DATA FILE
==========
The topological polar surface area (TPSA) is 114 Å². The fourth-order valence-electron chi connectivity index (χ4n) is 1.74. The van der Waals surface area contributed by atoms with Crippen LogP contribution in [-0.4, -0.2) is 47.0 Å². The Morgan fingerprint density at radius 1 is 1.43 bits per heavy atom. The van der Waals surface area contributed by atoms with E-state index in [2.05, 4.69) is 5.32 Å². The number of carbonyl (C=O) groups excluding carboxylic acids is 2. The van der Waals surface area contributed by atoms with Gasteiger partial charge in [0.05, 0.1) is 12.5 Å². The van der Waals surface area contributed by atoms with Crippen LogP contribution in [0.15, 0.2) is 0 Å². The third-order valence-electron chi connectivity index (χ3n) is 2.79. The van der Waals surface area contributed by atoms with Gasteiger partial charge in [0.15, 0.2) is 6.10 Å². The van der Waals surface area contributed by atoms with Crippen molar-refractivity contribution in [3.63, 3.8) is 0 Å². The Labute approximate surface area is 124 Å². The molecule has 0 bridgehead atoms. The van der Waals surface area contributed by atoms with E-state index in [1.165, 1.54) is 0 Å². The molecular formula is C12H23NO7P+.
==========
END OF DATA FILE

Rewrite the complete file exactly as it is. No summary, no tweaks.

The topological polar surface area (TPSA) is 114 Å². The fourth-order valence-electron chi connectivity index (χ4n) is 1.74. The van der Waals surface area contributed by atoms with Crippen LogP contribution in [-0.4, -0.2) is 47.0 Å². The Morgan fingerprint density at radius 1 is 1.43 bits per heavy atom. The van der Waals surface area contributed by atoms with E-state index in [2.05, 4.69) is 5.32 Å². The number of carbonyl (C=O) groups excluding carboxylic acids is 2. The van der Waals surface area contributed by atoms with Gasteiger partial charge in [0.05, 0.1) is 12.5 Å². The van der Waals surface area contributed by atoms with Crippen LogP contribution in [0.15, 0.2) is 0 Å². The third-order valence-electron chi connectivity index (χ3n) is 2.79. The van der Waals surface area contributed by atoms with Gasteiger partial charge in [0.15, 0.2) is 6.10 Å². The van der Waals surface area contributed by atoms with Crippen molar-refractivity contribution in [3.63, 3.8) is 0 Å². The Labute approximate surface area is 124 Å². The molecule has 0 bridgehead atoms. The van der Waals surface area contributed by atoms with E-state index in [1.165, 1.54) is 0 Å². The molecular formula is C12H23NO7P+.